On the day we were to leave the bottom of the Grand Canyon, we awoke early in the morning to rain. It never stopped from about 6 p.m the previous evening. We stayed in the tent for a while, hoping for a respite. Around 7 a.m. we decided we’d have to hike up, rain or not. So we got out of the tent and broke camp quickly. I was a little nervous. Even though I had done the Bright Angel…

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Grand Canyon, Days 2 and 3: North Kaibab to Ribbon Falls and Cottonwood Campground and Back Again

Grand Canyon, Days 2 and 3: North Kaibab to Ribbon Falls and Cottonwood Campground and Back Again

One of the things I like about backpacking is that I go to bed with the sun and I awake with the sun. Sometimes I go to bed with the sun and I awake long after the sun, if I have nowhere in particular to be. My first morning in the canyon was restful and quiet. I stayed in bed long after the early morning hikers, the ones who had to make it to the top before sundown. We had…

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Grand Canyon, Day 1: South Kaibab Trail to Bright Angel Campground

Grand Canyon, Day 1: South Kaibab Trail to Bright Angel Campground

“I cannot tell the hundredth part of the wonders of its features – the side canyons, gorges, alcoves, cloisters, and amphitheaters of vast sweep and depth, carved in its magnificent walls; the throng of great architectural rocks it contains resembling castles, cathedrals, temples, and palaces, towered and spired and painted, some of them nearly a mile high, yet beneath one’s feet. All this, however, is less difficult than to give any idea of the impression of wild, primeval beauty and…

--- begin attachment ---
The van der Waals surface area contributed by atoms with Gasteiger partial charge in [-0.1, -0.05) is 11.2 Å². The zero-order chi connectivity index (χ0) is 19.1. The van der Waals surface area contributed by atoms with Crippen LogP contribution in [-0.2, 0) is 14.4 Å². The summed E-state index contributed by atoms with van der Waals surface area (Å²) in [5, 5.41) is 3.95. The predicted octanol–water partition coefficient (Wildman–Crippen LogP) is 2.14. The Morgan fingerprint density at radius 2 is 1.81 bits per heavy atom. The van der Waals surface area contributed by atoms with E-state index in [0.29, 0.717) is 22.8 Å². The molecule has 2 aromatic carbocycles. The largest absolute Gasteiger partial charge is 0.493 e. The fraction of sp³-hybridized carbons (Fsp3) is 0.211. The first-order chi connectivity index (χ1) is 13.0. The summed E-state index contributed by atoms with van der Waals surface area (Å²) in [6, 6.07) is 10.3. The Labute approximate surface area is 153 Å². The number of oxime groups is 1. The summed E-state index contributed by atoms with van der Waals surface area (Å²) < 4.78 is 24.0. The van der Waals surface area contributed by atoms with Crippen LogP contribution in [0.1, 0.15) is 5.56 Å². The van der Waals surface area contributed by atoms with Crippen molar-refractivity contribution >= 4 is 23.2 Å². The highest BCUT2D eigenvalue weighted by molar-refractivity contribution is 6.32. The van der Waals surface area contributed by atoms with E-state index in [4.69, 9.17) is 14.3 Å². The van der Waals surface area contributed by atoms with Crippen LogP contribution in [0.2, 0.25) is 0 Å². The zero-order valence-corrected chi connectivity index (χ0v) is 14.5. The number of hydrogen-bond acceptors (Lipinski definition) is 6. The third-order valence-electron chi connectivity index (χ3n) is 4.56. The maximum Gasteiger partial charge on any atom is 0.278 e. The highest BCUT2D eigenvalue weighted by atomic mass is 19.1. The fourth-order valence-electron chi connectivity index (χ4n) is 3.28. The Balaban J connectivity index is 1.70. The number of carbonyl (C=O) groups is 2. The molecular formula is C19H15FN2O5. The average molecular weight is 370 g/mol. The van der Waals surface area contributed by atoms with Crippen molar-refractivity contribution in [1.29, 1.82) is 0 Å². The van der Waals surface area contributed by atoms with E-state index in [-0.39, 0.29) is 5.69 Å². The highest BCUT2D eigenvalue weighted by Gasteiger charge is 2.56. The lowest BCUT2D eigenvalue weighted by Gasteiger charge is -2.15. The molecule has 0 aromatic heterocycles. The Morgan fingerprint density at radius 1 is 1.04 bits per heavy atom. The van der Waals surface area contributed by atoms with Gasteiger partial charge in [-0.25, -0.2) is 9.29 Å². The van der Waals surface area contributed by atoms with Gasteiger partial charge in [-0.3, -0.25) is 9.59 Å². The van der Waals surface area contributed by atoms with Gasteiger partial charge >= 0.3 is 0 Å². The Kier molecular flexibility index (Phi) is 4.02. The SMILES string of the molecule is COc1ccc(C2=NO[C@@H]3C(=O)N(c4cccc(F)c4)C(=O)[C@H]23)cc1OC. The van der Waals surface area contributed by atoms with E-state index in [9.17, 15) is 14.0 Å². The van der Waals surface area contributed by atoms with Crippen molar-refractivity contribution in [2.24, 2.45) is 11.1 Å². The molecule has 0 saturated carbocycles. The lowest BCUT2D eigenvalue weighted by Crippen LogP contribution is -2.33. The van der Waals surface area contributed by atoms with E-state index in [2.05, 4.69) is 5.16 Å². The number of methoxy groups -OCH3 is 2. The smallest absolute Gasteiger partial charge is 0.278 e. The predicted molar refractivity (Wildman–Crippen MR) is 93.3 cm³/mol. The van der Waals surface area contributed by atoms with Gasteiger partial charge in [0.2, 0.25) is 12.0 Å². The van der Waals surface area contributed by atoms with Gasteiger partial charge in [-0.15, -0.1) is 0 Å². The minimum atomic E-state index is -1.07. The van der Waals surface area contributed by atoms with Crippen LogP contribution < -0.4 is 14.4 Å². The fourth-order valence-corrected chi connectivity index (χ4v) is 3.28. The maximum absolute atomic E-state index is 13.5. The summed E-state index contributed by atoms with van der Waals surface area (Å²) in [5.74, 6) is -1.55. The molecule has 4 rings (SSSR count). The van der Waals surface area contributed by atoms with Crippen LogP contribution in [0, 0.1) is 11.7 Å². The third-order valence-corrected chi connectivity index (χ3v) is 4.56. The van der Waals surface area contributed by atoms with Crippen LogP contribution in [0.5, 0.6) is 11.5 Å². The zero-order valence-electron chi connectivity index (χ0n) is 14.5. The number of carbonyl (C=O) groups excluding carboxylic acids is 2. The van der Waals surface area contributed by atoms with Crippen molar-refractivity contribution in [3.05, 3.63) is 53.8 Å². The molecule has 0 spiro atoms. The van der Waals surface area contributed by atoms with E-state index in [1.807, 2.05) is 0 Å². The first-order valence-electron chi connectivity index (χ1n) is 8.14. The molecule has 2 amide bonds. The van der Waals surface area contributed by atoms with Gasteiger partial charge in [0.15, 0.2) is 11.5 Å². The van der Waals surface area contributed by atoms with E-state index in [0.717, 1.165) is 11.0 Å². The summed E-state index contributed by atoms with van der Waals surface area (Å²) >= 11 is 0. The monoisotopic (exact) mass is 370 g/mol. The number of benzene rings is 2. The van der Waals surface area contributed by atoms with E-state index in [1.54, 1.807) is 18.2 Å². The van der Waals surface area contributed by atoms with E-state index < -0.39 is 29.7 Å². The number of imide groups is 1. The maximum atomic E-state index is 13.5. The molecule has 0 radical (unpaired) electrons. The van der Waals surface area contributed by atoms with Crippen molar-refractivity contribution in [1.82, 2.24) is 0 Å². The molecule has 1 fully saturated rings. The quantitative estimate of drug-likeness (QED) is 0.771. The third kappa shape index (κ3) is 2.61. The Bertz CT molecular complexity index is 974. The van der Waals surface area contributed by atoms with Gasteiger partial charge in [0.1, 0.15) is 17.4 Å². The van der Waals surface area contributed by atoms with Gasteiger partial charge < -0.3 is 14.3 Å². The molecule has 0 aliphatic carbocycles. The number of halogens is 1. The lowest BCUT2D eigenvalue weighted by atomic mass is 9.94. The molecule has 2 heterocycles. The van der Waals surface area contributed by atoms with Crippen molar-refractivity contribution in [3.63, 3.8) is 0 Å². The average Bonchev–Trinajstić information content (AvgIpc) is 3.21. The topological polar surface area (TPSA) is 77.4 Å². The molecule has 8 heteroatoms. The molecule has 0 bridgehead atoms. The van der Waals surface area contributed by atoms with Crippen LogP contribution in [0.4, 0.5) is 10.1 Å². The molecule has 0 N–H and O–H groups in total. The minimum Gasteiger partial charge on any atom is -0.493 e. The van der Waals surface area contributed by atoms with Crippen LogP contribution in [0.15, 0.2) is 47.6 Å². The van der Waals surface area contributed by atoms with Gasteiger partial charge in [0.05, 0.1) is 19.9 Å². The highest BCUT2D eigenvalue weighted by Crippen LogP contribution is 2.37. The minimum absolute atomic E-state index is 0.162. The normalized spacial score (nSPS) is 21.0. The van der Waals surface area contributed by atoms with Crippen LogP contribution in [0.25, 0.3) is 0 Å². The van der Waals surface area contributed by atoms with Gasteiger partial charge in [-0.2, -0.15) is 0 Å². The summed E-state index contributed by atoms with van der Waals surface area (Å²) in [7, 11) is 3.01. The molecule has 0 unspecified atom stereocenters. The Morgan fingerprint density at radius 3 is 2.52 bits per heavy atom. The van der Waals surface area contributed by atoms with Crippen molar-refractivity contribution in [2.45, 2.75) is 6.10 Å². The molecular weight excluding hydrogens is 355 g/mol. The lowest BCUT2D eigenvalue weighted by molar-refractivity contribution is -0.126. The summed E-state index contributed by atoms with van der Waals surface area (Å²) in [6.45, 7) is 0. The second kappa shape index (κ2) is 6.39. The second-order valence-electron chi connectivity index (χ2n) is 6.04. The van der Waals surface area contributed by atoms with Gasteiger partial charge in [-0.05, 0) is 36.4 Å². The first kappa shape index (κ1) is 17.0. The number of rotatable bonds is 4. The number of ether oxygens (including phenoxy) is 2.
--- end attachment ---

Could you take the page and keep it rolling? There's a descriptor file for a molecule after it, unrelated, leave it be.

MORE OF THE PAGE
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Zion National Park: Observation Point After a Snowstorm

Zion National Park: Observation Point After a Snowstorm

Although my trip to Angel’s Landing was cloudy without too much of a view, the skies cleared on the next day for a hike to Observation Point. The trail starts from the Weeping Rock Trailhead in Zion Valley. Observation Point is an 8-mile round-trip hike with steep switchbacks, stream-seamed canyons, seasonal stream crossings, soaring cliffs, and some flatter areas. It is absolutely my favorite hike in the park. Figure on at least five hours or more to do this in…

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Zion National Park in the Winter: Angel’s Landing and What I Wore

Zion National Park in the Winter: Angel’s Landing and What I Wore

I had the good fortune to ascend to Scout Lookout on the Angel’s Landing trail in Zion National Park on Christmas Day. A snowstorm had arrived the night before and was continuing on and off throughout the morning and afternoon, making for a very beautiful and surreal landscape. Locals said this much snow was unusual, although Zion has experienced four white Christmases in a row as of this year. From the Grotto Trailhead in the valley, the Angel’s Landing trail is…